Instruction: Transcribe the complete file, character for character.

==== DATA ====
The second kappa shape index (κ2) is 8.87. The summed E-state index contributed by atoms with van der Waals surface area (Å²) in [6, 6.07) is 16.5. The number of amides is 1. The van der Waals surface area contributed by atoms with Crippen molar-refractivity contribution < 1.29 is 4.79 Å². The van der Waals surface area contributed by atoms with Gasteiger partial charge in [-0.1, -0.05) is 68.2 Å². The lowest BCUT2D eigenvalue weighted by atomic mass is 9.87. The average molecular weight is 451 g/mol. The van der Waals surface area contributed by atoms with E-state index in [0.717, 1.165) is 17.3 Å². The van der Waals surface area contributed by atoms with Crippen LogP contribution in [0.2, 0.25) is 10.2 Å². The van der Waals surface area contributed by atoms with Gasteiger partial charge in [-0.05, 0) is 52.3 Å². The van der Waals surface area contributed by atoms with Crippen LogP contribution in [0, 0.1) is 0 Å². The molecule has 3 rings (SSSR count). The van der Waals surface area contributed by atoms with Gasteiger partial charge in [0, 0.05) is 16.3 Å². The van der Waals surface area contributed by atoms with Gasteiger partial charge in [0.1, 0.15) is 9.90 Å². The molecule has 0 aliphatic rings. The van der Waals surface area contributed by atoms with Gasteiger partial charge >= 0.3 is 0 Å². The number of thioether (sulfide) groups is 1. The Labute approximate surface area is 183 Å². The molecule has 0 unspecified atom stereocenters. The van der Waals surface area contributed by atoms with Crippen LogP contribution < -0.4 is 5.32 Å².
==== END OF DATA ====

The second kappa shape index (κ2) is 8.87. The summed E-state index contributed by atoms with van der Waals surface area (Å²) in [6, 6.07) is 16.5. The number of amides is 1. The van der Waals surface area contributed by atoms with Crippen molar-refractivity contribution < 1.29 is 4.79 Å². The van der Waals surface area contributed by atoms with Gasteiger partial charge in [-0.1, -0.05) is 68.2 Å². The lowest BCUT2D eigenvalue weighted by atomic mass is 9.87. The average molecular weight is 451 g/mol. The van der Waals surface area contributed by atoms with E-state index in [0.717, 1.165) is 17.3 Å². The van der Waals surface area contributed by atoms with Crippen LogP contribution in [0.2, 0.25) is 10.2 Å². The van der Waals surface area contributed by atoms with Gasteiger partial charge in [-0.05, 0) is 52.3 Å². The van der Waals surface area contributed by atoms with Crippen LogP contribution in [0, 0.1) is 0 Å². The molecule has 3 rings (SSSR count). The van der Waals surface area contributed by atoms with Gasteiger partial charge in [0, 0.05) is 16.3 Å². The van der Waals surface area contributed by atoms with Gasteiger partial charge in [0.1, 0.15) is 9.90 Å². The molecule has 0 aliphatic rings. The van der Waals surface area contributed by atoms with Gasteiger partial charge >= 0.3 is 0 Å². The number of thioether (sulfide) groups is 1. The Labute approximate surface area is 183 Å². The molecule has 0 unspecified atom stereocenters. The van der Waals surface area contributed by atoms with Crippen LogP contribution < -0.4 is 5.32 Å².